Liam Byrne: Labour would aim for 'full employment'
Full employment is the "foundation" on which the economy should be rebuilt, a senior Labour politician has said.
Shadow work and pensions secretary Liam Byrne said aiming for full employment had been a core Labour Party ideal for 70 years.
But the party now had to make a case for it as a means of cutting the deficit and the welfare bill, he said.
Mr Byrne is also considering handing control of welfare to new local bodies if Labour wins the next election.
The Conservatives said Mr Byrne had launched a policy without any details and had opposed welfare savings.
Labour has been carrying out a wholesale review of its entire policy agenda ahead of the next general election.
Leader Ed Miliband has spoken of the need to come up with fresh ideas to cut unemployment and kick start growth at a time when there is less money to spend.
The party has vowed to explore radical ideas to tackle unemployment "blackspots," which it says in a report entitled No Place Left Behind are getting worse.
Research by the House of Commons library, published by Mr Byrne, suggests unemployment is getting worse on the three quarters of housing estates in Britain where it is highest.
In a speech in Newcastle, Mr Byrne said the "old consensus" about the desirability of full employment had disappeared and the policies of the current government showed that Chancellor George Osborne believed that a certain level of unemployment was a "price worth paying".
In contrast, he said Labour had always recognised that joblessness, in the words of former foreign secretary Ernest Bevin, was a "social disease" and full employment was the catalyst for socio-economic change.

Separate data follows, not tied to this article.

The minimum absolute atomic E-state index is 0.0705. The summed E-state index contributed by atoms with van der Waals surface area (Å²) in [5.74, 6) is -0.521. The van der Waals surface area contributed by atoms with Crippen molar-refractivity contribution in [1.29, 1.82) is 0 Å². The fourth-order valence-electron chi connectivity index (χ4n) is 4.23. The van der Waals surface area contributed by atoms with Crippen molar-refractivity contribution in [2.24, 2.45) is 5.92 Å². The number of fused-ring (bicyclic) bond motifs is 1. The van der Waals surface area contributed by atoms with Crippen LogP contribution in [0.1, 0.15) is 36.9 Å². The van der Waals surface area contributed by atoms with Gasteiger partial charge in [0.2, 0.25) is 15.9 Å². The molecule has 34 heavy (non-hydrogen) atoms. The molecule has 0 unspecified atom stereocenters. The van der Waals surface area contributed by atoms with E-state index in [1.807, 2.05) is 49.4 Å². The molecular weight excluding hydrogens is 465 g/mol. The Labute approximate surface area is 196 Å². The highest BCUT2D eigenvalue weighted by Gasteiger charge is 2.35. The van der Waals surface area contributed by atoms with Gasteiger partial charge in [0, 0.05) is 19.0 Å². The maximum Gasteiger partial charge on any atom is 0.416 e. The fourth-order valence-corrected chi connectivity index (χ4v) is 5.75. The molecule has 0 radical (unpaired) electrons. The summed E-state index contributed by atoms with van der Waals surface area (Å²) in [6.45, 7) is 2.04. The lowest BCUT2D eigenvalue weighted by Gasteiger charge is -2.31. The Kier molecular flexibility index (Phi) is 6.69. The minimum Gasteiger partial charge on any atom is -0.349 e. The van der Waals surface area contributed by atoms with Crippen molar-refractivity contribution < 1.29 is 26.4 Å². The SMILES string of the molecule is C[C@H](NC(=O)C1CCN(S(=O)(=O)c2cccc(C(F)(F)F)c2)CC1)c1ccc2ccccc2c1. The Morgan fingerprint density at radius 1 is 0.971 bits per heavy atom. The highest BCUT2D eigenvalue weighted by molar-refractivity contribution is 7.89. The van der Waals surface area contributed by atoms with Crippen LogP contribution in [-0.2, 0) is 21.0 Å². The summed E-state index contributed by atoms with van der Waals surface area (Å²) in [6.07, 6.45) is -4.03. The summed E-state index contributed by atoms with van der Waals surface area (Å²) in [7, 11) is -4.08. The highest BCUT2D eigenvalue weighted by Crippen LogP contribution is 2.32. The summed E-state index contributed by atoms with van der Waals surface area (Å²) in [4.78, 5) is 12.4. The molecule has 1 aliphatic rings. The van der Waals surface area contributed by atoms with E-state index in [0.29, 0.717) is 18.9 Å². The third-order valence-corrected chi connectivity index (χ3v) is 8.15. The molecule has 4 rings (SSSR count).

"Full employment has always been the foundation for rebuilding Britain," he said. "It was for Atlee's Labour, it was for New Labour, it will be for One Nation Labour.
"Today the goal of full employment is important for a very simple reason. The faster we return to full employment, the faster we can pay down our debt and the faster we can put the 'something for something' back into social security.
"The Tories' problem is that they lost belief in full employment many years ago...This failure is now costing us not less but more. And more money spent on unemployment means less for working people and less for care."
The UK, he said, faced parallel challenges of long-term unemployment, youth unemployment, under-representation of women in the workforce and entrenched joblessness in parts of country where old industries had disappeared.
To tackle these problems, he said there needed to be far greater co-ordination of resources devoted to skills training, education, economic regeneration, housing, planning, transport and environmental sustainability.
'High and stable'
The government's flagship back-to-work programme was "hopelessly centralised" and the UK should follow the lead of Germany and Canada in giving local councils more freedom to pursue their own priorities.
Giving local authorities and new regional bodies a role in deciding how the welfare budget is spent, in place of the Department for Work and Pensions, could save billions of pounds and cut the benefits bill, he suggested.
Mr Byrne backed the principles set out by Tory grandee Lord Heseltine in his recent report on growth, calling for much greater devolution of power and arguing that the work and pensions secretary is a "roadblock to reform".
But the Conservatives accused Mr Byrne of failing to provide any details about Labour's welfare policies and of opposing £83bn in benefit savings without saying how they would pay for them.
Conservative Party Chairman Grant Shapps, said: "Labour have launched a welfare policy with absolutely no detail and no new ideas about how to reform welfare to make work pay.
"All Ed Miliband offers is the same old Labour answer of more borrowing and more debt - exactly how they got us into this mess in the first place."
Full employment was a stated aspiration of successive post-war governments but fell out of favour in the 1970s.
Definitions of full employment differ and it does not imply 100% employment since it is accepted that a percentage of the workforce will always be between jobs.
But economists refer to it as the attainment of the highest amount of skilled and unskilled employment at any given time at prevailing wage rates while politicians have spoken of the need for "high and stable" levels of employment.